Again, going back to the idea of “designing you make”, I found it very challenging to accurately plan a design on pen and paper that would work well when physically made. Many of my previous CAD designs have been greatly adjusted because they simply didn’t work in the real world. Previously at the start of the project, I noted how I wanted to save material by having a comprehensive paper plan so I could make the product without making a bunch of mistakes and adjustments. This idea proved to be less effective than one I later learned, which is to prototype at a smaller and lower quality scale. This is simply because pen and paper cannot capture all the complexities of physical manufacturing, and you will most likely realize you’ve messed up and ended up wasting valuable materials nevertheless. The better solution to this challenge is to create a prototype, where you can visualize the problems, and play with solutions, at a smaller scale, so when you make it at a larger scale, you can assure it works. This saves you valuable materials that would otherwise be wasted, and the prototype can also serve as a souvenir of your design process.

Where might this skill take me next?

Regarding woodworking, I believe this skill will benefit me by expanding my creative spectrum. Learning a new skill opens many doors to create, play, and design in the future. To further develop my woodworking skills, I can try to apply this skill to situations and problems in everyday life and take them into my own hands. For example, if we need a shoe rack, I could take that opportunity and make the shoe rack, while developing my skillset.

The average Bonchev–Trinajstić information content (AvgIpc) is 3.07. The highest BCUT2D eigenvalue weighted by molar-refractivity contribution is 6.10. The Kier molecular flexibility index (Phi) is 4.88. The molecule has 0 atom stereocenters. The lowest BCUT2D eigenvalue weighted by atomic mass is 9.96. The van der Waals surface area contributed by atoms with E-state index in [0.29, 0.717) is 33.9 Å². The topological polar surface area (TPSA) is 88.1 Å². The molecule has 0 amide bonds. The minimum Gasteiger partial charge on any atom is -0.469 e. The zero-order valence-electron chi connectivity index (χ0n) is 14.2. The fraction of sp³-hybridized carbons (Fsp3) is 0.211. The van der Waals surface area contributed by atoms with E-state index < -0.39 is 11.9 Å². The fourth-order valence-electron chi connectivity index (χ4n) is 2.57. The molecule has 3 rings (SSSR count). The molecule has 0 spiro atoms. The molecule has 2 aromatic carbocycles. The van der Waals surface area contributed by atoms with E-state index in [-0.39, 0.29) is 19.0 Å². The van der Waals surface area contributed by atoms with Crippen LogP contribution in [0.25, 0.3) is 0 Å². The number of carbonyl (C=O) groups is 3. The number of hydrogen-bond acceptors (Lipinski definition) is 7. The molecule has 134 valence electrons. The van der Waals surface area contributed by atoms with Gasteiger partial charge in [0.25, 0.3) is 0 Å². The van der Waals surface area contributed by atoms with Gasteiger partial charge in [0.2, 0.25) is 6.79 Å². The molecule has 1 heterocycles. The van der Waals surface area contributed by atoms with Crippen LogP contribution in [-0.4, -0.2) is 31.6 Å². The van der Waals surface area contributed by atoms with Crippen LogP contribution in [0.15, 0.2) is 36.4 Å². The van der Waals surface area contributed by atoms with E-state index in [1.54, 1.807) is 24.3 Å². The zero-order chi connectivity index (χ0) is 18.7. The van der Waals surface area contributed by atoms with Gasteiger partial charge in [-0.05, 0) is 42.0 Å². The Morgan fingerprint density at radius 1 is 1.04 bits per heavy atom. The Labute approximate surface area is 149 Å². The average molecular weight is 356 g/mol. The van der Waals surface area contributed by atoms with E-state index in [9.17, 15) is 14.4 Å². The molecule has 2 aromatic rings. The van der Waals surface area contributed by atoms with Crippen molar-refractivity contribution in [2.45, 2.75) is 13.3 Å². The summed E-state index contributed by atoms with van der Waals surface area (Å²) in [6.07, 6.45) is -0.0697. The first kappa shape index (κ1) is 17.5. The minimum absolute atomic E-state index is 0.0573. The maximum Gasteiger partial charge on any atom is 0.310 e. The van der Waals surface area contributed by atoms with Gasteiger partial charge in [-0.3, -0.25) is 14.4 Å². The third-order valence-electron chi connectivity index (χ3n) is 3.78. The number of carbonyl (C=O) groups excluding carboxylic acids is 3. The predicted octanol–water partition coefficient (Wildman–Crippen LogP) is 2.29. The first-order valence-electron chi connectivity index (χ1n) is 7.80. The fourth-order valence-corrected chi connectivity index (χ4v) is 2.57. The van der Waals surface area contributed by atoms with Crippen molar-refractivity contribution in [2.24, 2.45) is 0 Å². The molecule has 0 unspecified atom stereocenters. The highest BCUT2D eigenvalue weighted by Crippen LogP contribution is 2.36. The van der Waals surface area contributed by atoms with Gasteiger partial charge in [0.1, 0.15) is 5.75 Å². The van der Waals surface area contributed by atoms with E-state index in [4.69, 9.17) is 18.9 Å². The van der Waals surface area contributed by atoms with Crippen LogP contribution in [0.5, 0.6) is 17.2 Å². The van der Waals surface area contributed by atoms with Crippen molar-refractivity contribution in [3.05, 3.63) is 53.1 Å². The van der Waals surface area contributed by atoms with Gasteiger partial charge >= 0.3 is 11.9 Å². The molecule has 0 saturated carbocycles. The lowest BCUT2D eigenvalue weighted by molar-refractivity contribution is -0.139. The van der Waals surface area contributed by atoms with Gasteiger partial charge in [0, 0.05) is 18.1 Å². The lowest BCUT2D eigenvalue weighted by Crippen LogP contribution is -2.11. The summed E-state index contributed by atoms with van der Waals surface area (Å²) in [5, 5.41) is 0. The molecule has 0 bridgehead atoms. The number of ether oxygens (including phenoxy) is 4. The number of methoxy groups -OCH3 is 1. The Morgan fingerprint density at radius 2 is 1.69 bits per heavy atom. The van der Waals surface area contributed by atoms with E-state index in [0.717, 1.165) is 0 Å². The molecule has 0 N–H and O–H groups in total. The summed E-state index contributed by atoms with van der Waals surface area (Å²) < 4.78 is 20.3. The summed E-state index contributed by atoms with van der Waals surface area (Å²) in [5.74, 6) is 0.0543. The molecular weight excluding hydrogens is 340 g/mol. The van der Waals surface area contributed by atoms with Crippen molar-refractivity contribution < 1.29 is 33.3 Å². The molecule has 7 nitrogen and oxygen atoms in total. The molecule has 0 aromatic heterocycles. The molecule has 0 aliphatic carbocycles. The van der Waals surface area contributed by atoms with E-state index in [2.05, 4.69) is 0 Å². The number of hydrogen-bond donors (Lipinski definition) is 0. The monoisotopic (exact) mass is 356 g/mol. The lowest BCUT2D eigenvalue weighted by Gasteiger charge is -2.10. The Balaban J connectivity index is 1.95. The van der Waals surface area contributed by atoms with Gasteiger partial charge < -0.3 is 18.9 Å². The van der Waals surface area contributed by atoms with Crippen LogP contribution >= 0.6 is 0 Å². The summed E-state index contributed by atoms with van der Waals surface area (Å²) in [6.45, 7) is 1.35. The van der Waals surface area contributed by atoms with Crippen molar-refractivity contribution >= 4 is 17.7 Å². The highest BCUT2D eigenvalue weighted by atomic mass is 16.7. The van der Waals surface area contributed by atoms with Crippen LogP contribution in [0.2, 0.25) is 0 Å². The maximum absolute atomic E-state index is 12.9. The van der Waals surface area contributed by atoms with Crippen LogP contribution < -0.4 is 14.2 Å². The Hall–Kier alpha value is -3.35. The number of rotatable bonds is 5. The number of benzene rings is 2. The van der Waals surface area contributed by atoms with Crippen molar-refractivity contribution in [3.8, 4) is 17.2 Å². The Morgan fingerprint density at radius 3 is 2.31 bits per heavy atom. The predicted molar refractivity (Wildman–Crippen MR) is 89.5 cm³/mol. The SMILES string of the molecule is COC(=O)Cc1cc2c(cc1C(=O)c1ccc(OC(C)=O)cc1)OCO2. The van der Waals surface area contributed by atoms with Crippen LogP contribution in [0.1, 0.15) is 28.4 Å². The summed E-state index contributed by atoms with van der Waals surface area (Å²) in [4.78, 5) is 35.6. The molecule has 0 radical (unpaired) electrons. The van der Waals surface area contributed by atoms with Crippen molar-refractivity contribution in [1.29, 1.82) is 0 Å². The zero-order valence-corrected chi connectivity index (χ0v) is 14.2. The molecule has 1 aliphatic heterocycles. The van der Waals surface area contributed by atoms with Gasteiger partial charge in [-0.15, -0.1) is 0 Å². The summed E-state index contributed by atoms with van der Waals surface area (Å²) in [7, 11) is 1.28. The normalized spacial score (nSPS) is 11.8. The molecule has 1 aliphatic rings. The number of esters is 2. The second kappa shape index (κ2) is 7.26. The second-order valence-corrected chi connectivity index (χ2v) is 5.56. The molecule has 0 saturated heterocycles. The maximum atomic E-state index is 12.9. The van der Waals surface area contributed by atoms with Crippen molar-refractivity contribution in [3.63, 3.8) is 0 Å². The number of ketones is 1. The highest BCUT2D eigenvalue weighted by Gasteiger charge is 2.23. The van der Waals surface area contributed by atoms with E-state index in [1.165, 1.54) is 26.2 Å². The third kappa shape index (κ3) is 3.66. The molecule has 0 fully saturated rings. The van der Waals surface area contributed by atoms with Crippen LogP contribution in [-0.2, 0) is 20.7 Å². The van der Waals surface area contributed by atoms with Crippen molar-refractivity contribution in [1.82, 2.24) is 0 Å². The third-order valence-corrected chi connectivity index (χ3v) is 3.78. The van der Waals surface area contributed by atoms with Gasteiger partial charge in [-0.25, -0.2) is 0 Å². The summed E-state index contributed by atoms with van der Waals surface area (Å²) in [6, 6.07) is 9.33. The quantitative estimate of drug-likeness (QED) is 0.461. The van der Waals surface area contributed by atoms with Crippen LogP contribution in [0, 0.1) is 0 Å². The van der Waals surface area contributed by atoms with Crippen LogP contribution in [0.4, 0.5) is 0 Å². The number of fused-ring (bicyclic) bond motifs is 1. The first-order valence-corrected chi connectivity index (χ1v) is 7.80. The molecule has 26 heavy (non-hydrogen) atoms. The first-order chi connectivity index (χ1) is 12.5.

I also value many of the concepts and disciplines I gained throughout the experience. For example, the concept of experimenting with different mediums may translate into other professions in my such as art. Habits such as challenging new solutions and seeking alternative ways to solve problems can be applied to many other actions in daily life. The collection of non-skill-based values I gained from this experience will carry out beyond just woodworking.